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10 clever (and fun!) ways to prepare your child for maths

10 façons astucieuses de préparer votre enfant aux mathématiques-Comme des Pirates

Mathematics is much more than learning numbers and counting. Mathematics is also about shapes, patterns, space, measurement and problem solving.

The good news is that you are already doing a lot to help your child understand math.

1. Play peek-a-boo with your baby and hide and seek games with your toddler. Make a mailbox out of a shoebox so he can post letters in it. This will help him learn the mathematical concept of something being there one minute and then gone. A shape sorter is ideal for this and to help him recognize shapes.

2. Bake a cake . Buying ingredients on a budget and then weighing and counting them helps you understand the concepts of money and measurement.

3. Make it count. Count everything out loud - from steps on the stairs to plates, knives and forks for meals, socks for dressing and sorting laundry and seeds ready for planting.

4. Roll the dice. Classic dice games like Shut the Box and Yahtzee are great for speeding up simple math calculations, and the dice are convenient to take with you anywhere for quick, spontaneous play.

Board games

5. Tell the time. Understanding the concept of time far precedes recognizing the numbers on a clock face. Creating rhythms in your day for morning, afternoon, and bedtime will help, as will marking the seasons as they pass.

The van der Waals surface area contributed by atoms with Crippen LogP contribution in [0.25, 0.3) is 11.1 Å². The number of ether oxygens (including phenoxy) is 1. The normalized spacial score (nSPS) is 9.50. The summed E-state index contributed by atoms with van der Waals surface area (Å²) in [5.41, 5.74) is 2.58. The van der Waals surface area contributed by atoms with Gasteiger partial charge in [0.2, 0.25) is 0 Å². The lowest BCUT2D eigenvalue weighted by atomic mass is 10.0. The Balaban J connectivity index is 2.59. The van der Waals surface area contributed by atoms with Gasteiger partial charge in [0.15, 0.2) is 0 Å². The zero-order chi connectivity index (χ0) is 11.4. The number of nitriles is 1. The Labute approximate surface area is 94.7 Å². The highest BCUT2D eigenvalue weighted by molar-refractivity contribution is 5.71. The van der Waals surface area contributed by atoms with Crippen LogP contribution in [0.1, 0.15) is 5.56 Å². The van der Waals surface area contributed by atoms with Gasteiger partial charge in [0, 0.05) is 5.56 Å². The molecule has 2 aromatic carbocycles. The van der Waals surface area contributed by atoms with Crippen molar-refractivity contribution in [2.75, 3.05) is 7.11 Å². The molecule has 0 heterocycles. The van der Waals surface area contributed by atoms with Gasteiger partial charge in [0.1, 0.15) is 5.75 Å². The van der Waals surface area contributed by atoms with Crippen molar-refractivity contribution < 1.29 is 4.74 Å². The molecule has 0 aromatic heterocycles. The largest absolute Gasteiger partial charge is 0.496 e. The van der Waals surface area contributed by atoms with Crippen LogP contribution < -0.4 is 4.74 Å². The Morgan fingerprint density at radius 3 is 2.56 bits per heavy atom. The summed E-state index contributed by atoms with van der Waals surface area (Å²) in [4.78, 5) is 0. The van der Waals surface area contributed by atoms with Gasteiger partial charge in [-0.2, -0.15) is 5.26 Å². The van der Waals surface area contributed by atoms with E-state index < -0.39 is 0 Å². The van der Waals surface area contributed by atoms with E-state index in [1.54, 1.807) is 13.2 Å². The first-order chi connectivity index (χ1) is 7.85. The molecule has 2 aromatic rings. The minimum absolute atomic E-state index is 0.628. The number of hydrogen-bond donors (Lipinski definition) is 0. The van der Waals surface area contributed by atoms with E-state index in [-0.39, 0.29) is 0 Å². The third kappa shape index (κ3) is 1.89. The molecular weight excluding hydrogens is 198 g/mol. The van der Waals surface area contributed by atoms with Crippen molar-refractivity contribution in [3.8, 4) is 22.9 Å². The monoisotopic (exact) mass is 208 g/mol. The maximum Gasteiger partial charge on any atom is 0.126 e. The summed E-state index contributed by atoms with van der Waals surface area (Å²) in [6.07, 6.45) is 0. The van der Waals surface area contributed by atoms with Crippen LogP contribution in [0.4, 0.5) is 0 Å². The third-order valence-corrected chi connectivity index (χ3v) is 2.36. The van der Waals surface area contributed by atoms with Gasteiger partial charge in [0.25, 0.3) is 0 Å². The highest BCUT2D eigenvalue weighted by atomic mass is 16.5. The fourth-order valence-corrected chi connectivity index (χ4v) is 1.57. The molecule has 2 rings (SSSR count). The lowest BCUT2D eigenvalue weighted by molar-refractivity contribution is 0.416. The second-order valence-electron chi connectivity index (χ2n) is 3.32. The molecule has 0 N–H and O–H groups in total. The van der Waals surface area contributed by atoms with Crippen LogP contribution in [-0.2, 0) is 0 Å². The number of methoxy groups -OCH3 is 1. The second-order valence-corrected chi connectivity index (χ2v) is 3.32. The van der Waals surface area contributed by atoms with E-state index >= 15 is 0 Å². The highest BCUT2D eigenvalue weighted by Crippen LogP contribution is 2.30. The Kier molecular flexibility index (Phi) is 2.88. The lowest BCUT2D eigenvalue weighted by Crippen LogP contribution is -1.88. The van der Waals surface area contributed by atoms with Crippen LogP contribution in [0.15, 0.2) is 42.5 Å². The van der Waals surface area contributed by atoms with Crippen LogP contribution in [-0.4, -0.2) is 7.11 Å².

6. Tap a drum . Music and rhymes are great for helping children understand the math concepts of rhythm and measurement. Sing songs together such as “There were ten in the bed…” or “Five currant buns…” and count with your fingers.

Musical instruments and toys

7. Notice patterns and shapes . Notice the patterns in the world when you are outside. Look at the paving stones, the road signs, the manhole covers, the brick walls, the public benches, the street lamps. Identify particular shapes, for example triangles or oblongs.

Also look for designs on nature's treasures - leaves, seed pods, conchs, acorns and shells. Collect a few for your DIY activities at home.

8. Build a tower . Using wooden blocks to build towers, towns, villages and castles, children will learn about balance and how shapes fit together. Make a craft with a pile of empty food boxes and containers and let the kids experiment. Flatten some boxes first so they can see the relationship between 2D and 3D.

Construction games

9. Start a collection . Talk about interesting objects you picked up on a family walk, such as chestnuts, stones, twigs, leaves, shells, seaweed. Count them and classify them according to your child's age.

For example, younger children could classify them by color, while older children could classify them by leaf type. Using a book or other resource, look closely at the shape of a leaf and find its name.

Wooden toys

10. Value your child's work when he or she writes numbers or makes a chart or map, just as much as when he or she paints a picture. To encourage her to use mathematical graphs in role play, give her receipt books, recipes, raffle tickets, maps and calendars or small notebooks and large folded sheets of paper so she can he makes them himself.

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